She shared stages with James Brown, Ray Charles and Bobby “Blue” Bland, and played guitar on one of John Lennon’s favorite sides.
Here’s are five reasons Beverly “Guitar” Watkins was a total bad-ass…
1. R&B Pioneer
In a career that lasted more than six decades, Beverly “Guitar” Watkins performed across the U.S., South America, Europe and Australia. When she passed away in October 2019, the music world lost one of R&B’s pioneering guitar women and a musician famous for her fiery displays of blues guitar virtuosity, performed for much of her career on a red 1962 Fender Mustang.
2. Early Starter
Born in Atlanta, Georgia, on April 6, 1939, Watkins was raised by her maternal grandparents when her mother died a few months after giving birth to her. Around the age of nine, Watkins got her first guitar. “The name of it was Stella, and it had the catgut strings on it,” she told Living Blues magazine in an April 2017 feature.
Her interest in the guitar waned, but it was revived by a preacher named Reverend White, who played an electric guitar model. She borrowed his gear to perform “Blue Suede Shoes” at her high school talent show, a classic pairing of the sacred and profane. Shortly afterward, her Aunt Bee bought her a more respectable trumpet to play.
At 17, Watkins relocated to a new high school where, to her luck, the band teacher was Clark Terry, a trumpeter and educator who had performed with Count Basie and Duke Ellington and been a mentor to Miles Davis and Quincy Jones. Terry purchased a guitar for Watkins and taught her the fundamentals of playing it.
3. Dr. Feelgood
Her break came soon after when she landed a spot in the new band of Piano Red, an albino barrelhouse piano player who had made a name for himself with national hits like “Rockin’ with Red” and “Red’s Boogie,” and as a DJ on Atlanta radio. With Curtis Smith on lead guitar and Watkins on rhythm, Red’s band performed as Piano Red and the Meter-Tones.
In 1961, Red renamed the band Dr. Feelgood and the Interns, after a nickname he’d used on his radio show. The group made its recording debut that year with a song written by Smith called “Dr. Feelgood.” The record was a hit in the U.S., and in the U.K., where a fan by the name of John Lennon turned it over to discover its flipside, “Mr. Moonlight.” The song soon became part of the Beatles’ early repertoire and was recorded for their 1964 album Beatles for Sale.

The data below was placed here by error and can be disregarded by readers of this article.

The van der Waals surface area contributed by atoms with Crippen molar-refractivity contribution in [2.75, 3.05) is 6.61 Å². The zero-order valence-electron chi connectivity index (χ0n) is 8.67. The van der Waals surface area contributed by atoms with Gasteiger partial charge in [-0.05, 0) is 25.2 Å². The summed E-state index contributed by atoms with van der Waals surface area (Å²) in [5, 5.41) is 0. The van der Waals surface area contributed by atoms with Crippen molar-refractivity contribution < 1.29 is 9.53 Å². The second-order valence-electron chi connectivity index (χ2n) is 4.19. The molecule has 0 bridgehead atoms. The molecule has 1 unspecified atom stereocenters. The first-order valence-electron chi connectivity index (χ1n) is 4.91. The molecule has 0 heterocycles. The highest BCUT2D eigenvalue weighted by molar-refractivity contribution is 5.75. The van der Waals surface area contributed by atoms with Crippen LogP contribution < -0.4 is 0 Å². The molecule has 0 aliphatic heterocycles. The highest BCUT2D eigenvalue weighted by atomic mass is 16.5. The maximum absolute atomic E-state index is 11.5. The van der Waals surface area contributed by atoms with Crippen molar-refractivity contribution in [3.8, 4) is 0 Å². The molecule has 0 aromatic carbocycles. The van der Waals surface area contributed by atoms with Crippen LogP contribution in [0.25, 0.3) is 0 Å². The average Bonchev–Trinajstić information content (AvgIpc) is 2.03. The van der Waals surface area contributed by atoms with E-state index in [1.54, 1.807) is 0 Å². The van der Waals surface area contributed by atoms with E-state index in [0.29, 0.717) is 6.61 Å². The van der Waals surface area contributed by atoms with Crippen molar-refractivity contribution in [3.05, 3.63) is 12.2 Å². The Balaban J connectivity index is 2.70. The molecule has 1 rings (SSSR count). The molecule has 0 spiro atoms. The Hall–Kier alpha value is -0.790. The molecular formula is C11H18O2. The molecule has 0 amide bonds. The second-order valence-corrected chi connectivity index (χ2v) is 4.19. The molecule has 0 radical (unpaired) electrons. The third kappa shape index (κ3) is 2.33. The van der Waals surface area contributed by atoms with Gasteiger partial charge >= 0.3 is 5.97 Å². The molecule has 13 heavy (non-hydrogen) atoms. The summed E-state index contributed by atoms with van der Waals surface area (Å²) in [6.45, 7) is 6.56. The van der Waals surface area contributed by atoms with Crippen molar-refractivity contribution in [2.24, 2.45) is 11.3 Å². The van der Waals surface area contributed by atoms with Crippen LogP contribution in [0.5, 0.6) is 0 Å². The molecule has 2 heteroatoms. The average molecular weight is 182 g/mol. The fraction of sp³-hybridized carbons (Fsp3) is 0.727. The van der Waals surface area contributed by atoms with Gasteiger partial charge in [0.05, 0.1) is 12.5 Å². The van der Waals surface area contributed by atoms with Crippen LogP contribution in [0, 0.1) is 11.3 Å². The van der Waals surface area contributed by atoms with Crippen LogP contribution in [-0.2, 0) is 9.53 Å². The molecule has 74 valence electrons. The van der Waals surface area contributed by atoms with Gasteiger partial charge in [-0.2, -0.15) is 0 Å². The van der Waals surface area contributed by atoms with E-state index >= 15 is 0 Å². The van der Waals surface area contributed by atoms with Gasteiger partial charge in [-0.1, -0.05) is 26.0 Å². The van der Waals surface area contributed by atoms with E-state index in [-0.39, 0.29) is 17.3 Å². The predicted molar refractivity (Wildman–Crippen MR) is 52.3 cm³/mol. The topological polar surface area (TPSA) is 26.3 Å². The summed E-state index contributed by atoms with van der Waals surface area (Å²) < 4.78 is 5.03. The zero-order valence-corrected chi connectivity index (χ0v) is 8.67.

After Red’s death in 1985, Watkins landed a steady gig at Underground Atlanta, a shopping and entertainment district. There, for the first time, she played and sang, honing her act for better times ahead.
They came within a few years through Danny “Mudcat” Dudeck, an Atlanta-based blues guitarist who’d made a connection with folklorist Tim Duffy of the Music Maker Relief Foundation, which supports artists who preserve the South’s musical traditions.
Watkins became one of the foundation’s first major beneficiaries. In 1999, at the age of 60, she cut her debut solo record, suitably titled Back in Business, which was helmed by famed British blues producer Mike Vernon and nominated for a W.C. Handy Award. She ultimately released four albums, including one gospel record.
Watkins’ shows were must-see events where she played on her knees, and with the guitar behind her head, sometimes while dressed in what appeared to be her Sunday best.
“When Beverly performed, she moved people, but especially young women and girls,” Dudeck told the Atlanta Journal Constitution this past October. “She rocked harder than a man, and that was inspiring.”
Late in life, Watkins was slowed by health issues, including a heart attack, lung cancer and a brain aneurysm, but she never stopped performing. Throughout her last years, she continued to play on the first Sunday of each month at the church in Commerce, Georgia, where she was raised. She told Living Blues it was a thrill for her to go down “the same roads I used to walk when I was a little girl.”
Watkins died of a heart attack on October 1, 2019. She was 80.
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